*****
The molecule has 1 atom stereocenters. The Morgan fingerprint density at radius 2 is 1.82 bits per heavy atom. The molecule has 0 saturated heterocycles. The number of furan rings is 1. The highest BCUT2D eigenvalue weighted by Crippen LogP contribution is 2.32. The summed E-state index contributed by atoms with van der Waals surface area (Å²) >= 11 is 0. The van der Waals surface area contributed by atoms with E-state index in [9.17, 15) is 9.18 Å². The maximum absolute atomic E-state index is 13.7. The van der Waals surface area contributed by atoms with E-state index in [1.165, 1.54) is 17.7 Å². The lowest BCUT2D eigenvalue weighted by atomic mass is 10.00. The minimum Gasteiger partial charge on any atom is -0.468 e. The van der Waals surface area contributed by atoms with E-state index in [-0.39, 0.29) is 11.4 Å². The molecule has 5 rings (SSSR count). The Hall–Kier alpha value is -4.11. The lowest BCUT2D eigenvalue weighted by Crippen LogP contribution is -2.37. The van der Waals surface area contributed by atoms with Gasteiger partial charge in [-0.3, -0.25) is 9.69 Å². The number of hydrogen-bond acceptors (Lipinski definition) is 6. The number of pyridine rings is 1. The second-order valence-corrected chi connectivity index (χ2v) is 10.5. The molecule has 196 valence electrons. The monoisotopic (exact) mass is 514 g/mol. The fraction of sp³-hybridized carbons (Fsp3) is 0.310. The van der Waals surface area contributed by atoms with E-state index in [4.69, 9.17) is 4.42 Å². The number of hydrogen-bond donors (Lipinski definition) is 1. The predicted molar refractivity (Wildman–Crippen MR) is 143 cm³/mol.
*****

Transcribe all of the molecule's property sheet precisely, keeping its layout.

The molecule has 1 atom stereocenters. The Morgan fingerprint density at radius 2 is 1.82 bits per heavy atom. The molecule has 0 saturated heterocycles. The number of furan rings is 1. The highest BCUT2D eigenvalue weighted by Crippen LogP contribution is 2.32. The summed E-state index contributed by atoms with van der Waals surface area (Å²) >= 11 is 0. The van der Waals surface area contributed by atoms with E-state index in [9.17, 15) is 9.18 Å². The maximum absolute atomic E-state index is 13.7. The van der Waals surface area contributed by atoms with E-state index in [1.165, 1.54) is 17.7 Å². The lowest BCUT2D eigenvalue weighted by atomic mass is 10.00. The minimum Gasteiger partial charge on any atom is -0.468 e. The van der Waals surface area contributed by atoms with E-state index in [-0.39, 0.29) is 11.4 Å². The molecule has 5 rings (SSSR count). The Hall–Kier alpha value is -4.11. The lowest BCUT2D eigenvalue weighted by Crippen LogP contribution is -2.37. The van der Waals surface area contributed by atoms with Gasteiger partial charge in [-0.3, -0.25) is 9.69 Å². The number of hydrogen-bond acceptors (Lipinski definition) is 6. The number of pyridine rings is 1. The second-order valence-corrected chi connectivity index (χ2v) is 10.5. The molecule has 196 valence electrons. The monoisotopic (exact) mass is 514 g/mol. The fraction of sp³-hybridized carbons (Fsp3) is 0.310. The van der Waals surface area contributed by atoms with E-state index in [4.69, 9.17) is 4.42 Å². The number of hydrogen-bond donors (Lipinski definition) is 1. The predicted molar refractivity (Wildman–Crippen MR) is 143 cm³/mol.